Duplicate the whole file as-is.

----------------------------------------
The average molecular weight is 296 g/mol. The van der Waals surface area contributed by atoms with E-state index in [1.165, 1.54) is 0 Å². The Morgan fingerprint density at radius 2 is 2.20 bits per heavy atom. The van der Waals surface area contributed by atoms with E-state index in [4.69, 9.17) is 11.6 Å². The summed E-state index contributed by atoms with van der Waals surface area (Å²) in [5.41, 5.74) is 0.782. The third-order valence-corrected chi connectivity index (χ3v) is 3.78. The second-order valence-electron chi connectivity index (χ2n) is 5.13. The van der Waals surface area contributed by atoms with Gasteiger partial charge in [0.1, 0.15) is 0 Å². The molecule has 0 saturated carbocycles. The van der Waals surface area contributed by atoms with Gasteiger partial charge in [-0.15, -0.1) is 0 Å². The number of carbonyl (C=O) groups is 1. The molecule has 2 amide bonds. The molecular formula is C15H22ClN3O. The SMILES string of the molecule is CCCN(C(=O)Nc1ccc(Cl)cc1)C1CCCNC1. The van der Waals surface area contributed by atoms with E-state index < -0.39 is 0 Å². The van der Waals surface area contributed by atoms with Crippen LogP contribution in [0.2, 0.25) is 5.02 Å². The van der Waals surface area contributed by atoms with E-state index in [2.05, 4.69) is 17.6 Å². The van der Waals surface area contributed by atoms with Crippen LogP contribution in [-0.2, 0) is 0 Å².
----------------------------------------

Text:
The average molecular weight is 296 g/mol. The van der Waals surface area contributed by atoms with E-state index in [1.165, 1.54) is 0 Å². The Morgan fingerprint density at radius 2 is 2.20 bits per heavy atom. The van der Waals surface area contributed by atoms with E-state index in [4.69, 9.17) is 11.6 Å². The summed E-state index contributed by atoms with van der Waals surface area (Å²) in [5.41, 5.74) is 0.782. The third-order valence-corrected chi connectivity index (χ3v) is 3.78. The second-order valence-electron chi connectivity index (χ2n) is 5.13. The van der Waals surface area contributed by atoms with Gasteiger partial charge in [0.1, 0.15) is 0 Å². The molecule has 0 saturated carbocycles. The van der Waals surface area contributed by atoms with Gasteiger partial charge in [-0.15, -0.1) is 0 Å². The number of carbonyl (C=O) groups is 1. The molecule has 2 amide bonds. The molecular formula is C15H22ClN3O. The SMILES string of the molecule is CCCN(C(=O)Nc1ccc(Cl)cc1)C1CCCNC1. The van der Waals surface area contributed by atoms with E-state index < -0.39 is 0 Å². The van der Waals surface area contributed by atoms with Crippen LogP contribution in [0.2, 0.25) is 5.02 Å². The van der Waals surface area contributed by atoms with E-state index in [2.05, 4.69) is 17.6 Å². The van der Waals surface area contributed by atoms with Crippen LogP contribution in [-0.2, 0) is 0 Å².